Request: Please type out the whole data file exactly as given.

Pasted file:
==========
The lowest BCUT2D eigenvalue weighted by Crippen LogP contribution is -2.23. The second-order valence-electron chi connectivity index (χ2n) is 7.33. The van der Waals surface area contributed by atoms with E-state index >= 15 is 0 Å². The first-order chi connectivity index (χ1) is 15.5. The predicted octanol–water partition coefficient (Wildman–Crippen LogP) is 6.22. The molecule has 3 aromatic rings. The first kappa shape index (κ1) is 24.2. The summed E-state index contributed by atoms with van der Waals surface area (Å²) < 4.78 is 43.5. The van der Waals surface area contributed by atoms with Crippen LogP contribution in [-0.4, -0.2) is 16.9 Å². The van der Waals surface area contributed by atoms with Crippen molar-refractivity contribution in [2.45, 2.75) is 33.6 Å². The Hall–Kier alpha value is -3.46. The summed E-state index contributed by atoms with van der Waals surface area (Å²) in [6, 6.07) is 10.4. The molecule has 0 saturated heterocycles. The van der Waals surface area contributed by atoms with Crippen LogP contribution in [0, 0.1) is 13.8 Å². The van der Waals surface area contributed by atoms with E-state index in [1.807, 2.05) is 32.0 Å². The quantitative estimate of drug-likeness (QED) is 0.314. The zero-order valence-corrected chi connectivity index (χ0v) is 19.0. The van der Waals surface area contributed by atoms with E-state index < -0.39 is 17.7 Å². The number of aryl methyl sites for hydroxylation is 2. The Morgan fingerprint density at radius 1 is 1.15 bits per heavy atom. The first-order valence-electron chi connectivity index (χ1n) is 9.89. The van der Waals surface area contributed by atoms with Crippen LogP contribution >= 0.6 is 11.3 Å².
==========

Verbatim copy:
The lowest BCUT2D eigenvalue weighted by Crippen LogP contribution is -2.23. The second-order valence-electron chi connectivity index (χ2n) is 7.33. The van der Waals surface area contributed by atoms with E-state index >= 15 is 0 Å². The first-order chi connectivity index (χ1) is 15.5. The predicted octanol–water partition coefficient (Wildman–Crippen LogP) is 6.22. The molecule has 3 aromatic rings. The first kappa shape index (κ1) is 24.2. The summed E-state index contributed by atoms with van der Waals surface area (Å²) < 4.78 is 43.5. The van der Waals surface area contributed by atoms with Crippen LogP contribution in [-0.4, -0.2) is 16.9 Å². The van der Waals surface area contributed by atoms with Crippen molar-refractivity contribution in [2.45, 2.75) is 33.6 Å². The Hall–Kier alpha value is -3.46. The summed E-state index contributed by atoms with van der Waals surface area (Å²) in [6, 6.07) is 10.4. The molecule has 0 saturated heterocycles. The van der Waals surface area contributed by atoms with Crippen LogP contribution in [0, 0.1) is 13.8 Å². The van der Waals surface area contributed by atoms with E-state index in [1.807, 2.05) is 32.0 Å². The quantitative estimate of drug-likeness (QED) is 0.314. The zero-order valence-corrected chi connectivity index (χ0v) is 19.0. The van der Waals surface area contributed by atoms with E-state index < -0.39 is 17.7 Å². The number of aryl methyl sites for hydroxylation is 2. The Morgan fingerprint density at radius 1 is 1.15 bits per heavy atom. The first-order valence-electron chi connectivity index (χ1n) is 9.89. The van der Waals surface area contributed by atoms with Crippen LogP contribution >= 0.6 is 11.3 Å².